What's beyond the sharing economy? The Beatles Economy!

SELC at workSo there we were, on the brink of changing the world, and we still hadn't found a name for what we were doing! The sharing economy? The community resilience movement? The cooperative economy? The new economy?  

Well, at the Sustainable Economies Law Center, our extensive and intensive research has finally uncovered a more precise phrase: The Beatles Economy! Yeah, Beatles. As in The Beatles, who managed to present a comprehensive vision for a better world...in their song titles. Check out our video to learn more!

Add your reaction Share

Free the Land! Jackson Rising

Jackson, MSFrom May 2nd – 4th, I was a guest at one of the most inspirational and motivating conferences I’ve ever attended, the Jackson Rising New Economies Conference in Jackson, Mississippi. The primary objective of the conference was “to educate and mobilize the people of Jackson to meet the economic and sustainability needs” of their community. The conference did much more than that.

Read more
Add your reaction Share

New York Times: How to Regulate Disruption in the Sharing Economy

Legal problems have put companies like Airbnb and Lyft in the spotlight, revealing that our laws leave very little room for innovation. It’s not a matter of deciding whether it should be legal to use Airbnb and Lyft. It’s a matter of deciding how, where, when and how much. A more nuanced legal system could figure this out, by balancing concerns about housing affordability, health and safety, impact on neighborhoods, and the imperative to reduce consumption and carbon emissions....

Read more
Add your reaction Share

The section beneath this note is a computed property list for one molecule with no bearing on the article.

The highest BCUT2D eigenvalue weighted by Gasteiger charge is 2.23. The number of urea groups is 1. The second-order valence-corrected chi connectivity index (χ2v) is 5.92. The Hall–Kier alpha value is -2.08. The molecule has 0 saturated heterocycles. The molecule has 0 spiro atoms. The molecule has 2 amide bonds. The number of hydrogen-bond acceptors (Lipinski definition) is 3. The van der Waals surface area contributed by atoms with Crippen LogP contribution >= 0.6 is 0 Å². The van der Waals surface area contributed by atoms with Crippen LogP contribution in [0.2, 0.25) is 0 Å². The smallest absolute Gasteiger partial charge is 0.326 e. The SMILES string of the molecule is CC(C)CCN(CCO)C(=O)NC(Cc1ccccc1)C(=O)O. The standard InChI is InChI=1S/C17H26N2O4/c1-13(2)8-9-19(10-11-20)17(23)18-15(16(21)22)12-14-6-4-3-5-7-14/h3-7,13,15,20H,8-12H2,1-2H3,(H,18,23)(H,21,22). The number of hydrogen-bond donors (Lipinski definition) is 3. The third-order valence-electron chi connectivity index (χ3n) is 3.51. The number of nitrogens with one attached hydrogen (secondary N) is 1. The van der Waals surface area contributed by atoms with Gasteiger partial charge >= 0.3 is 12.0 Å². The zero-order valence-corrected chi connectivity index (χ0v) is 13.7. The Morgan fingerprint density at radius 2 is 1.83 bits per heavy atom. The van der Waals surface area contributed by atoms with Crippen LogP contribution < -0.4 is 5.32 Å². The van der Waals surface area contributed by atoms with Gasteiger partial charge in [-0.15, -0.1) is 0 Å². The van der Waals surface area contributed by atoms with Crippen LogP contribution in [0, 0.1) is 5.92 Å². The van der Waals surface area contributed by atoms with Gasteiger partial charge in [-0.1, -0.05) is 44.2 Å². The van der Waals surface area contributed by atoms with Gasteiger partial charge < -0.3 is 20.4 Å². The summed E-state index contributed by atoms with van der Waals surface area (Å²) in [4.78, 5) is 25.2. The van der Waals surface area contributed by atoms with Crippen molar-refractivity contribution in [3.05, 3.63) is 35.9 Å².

Competition from UberX, Lyft has D.C. taxis crying foul


EXCERPT: “These platforms are enabling people to do business in ways they never could before,” said Janelle Orsi, executive director of the Oakland, Calif.-based Sustainable Economies Law Center. “These platforms offer ways to connect with each other really easily, which has a lot of benefits in creating income for people but is really shaking up the market.”


Evelyn Hockstein/For The Washington Post - A taxi drives behind an UberX vehicle in downtown Washington.

Read more
1 reaction Share


Al Jazeera Americaby  @marisahtaylor

EXCERPTJanelle Orsi, an attorney in Oakland, California and co-founder of the Sustainable Economies Law Center, specializes in helping clients navigate the laws of the sharing economy. She told Al Jazeera in an email that the Uber case is a tough call, because both the company and the drivers have strong arguments.

“One thing is certain: The more that Uber dictates how drivers work, what they charge, and so on, the more likely it is that a court would find that they are creating employment relationships with drivers,” she wrote.

Read more
Add your reaction Share

CDPH finalizes additions to list of allowed foods for Cottage Food Operations

California Department of Public Health adopted all of its proposed additions to the list of allowed foods for cottage food operations throughout California this week. The additions to the list are as follows:

Cotton candy.

Candied apples.

Confections such as salted caramel, fudge, marshmallow bars, chocolate covered marshmallow, nuts, and hard candy, or any combination thereof.

Buttercream frosting, buttercream icing, buttercream fondant, and gum paste that do not contain eggs, cream, or cream cheese.

Dried or Dehydrated vegetables.

Dried vegetarian-based soup mixes.

Vegetable and potato chips.

Ground chocolate.


You can read more about the legal requirements and restrictions that apply to cottage food operations under the California Homemade Food Act on our website here.

Add your reaction Share

Workshops in Northern California for home based food production enterprises

Our friends at UC Cooperative Extension are putting on a two-part workshop series at six Northern California locations designed especially for farmers interested in producing value-added products in their home kitchens. Participants will learn about the new California Homemade Food Act (AB1616), which allows individuals to prepare and package certain non-potentially hazardous foods in private-home kitchens referred to as “Cottage Food Operations” (CFOs). The workshop series will cover: CFO Law; food science and sanitation; business operations for CFOs; packaging, storage, and marketing of CFO products; and hands-on demonstrations and tastings of CFO products. $25 with advance registration/$40 at the door, space permitting. For more information and to register: http://ucanr.edu/cfoworkshops.

1 reaction Share

Thanks to our Partners and Collaborators: